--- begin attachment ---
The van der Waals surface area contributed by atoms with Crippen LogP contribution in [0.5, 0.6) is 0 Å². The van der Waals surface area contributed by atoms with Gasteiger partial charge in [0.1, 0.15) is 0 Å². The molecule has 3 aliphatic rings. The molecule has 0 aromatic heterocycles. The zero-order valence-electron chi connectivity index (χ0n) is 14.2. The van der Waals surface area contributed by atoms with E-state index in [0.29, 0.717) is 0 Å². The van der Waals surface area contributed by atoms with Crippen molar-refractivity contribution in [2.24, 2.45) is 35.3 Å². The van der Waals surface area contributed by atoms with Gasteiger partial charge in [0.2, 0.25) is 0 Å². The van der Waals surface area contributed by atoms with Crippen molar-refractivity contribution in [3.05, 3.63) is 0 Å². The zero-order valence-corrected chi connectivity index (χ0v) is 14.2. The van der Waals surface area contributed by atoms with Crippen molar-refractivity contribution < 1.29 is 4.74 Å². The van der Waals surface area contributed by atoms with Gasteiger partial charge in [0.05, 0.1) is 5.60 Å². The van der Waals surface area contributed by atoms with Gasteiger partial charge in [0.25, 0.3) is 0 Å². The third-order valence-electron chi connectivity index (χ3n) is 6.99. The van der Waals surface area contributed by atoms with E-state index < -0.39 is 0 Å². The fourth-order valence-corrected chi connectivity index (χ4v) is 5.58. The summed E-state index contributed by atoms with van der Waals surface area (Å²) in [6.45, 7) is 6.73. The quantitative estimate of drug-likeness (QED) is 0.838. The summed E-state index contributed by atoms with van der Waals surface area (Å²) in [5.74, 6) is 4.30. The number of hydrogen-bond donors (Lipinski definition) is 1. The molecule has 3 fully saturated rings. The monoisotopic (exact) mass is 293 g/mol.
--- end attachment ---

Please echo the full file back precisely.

The van der Waals surface area contributed by atoms with Crippen LogP contribution in [0.5, 0.6) is 0 Å². The van der Waals surface area contributed by atoms with Gasteiger partial charge in [0.1, 0.15) is 0 Å². The molecule has 3 aliphatic rings. The molecule has 0 aromatic heterocycles. The zero-order valence-electron chi connectivity index (χ0n) is 14.2. The van der Waals surface area contributed by atoms with E-state index in [0.29, 0.717) is 0 Å². The van der Waals surface area contributed by atoms with Crippen molar-refractivity contribution in [2.24, 2.45) is 35.3 Å². The van der Waals surface area contributed by atoms with Gasteiger partial charge in [0.2, 0.25) is 0 Å². The van der Waals surface area contributed by atoms with Crippen molar-refractivity contribution in [3.05, 3.63) is 0 Å². The zero-order valence-corrected chi connectivity index (χ0v) is 14.2. The van der Waals surface area contributed by atoms with Crippen molar-refractivity contribution < 1.29 is 4.74 Å². The van der Waals surface area contributed by atoms with Gasteiger partial charge in [0.05, 0.1) is 5.60 Å². The van der Waals surface area contributed by atoms with Gasteiger partial charge in [0.25, 0.3) is 0 Å². The third-order valence-electron chi connectivity index (χ3n) is 6.99. The van der Waals surface area contributed by atoms with E-state index < -0.39 is 0 Å². The fourth-order valence-corrected chi connectivity index (χ4v) is 5.58. The summed E-state index contributed by atoms with van der Waals surface area (Å²) in [6.45, 7) is 6.73. The quantitative estimate of drug-likeness (QED) is 0.838. The summed E-state index contributed by atoms with van der Waals surface area (Å²) in [5.74, 6) is 4.30. The number of hydrogen-bond donors (Lipinski definition) is 1. The molecule has 3 fully saturated rings. The monoisotopic (exact) mass is 293 g/mol.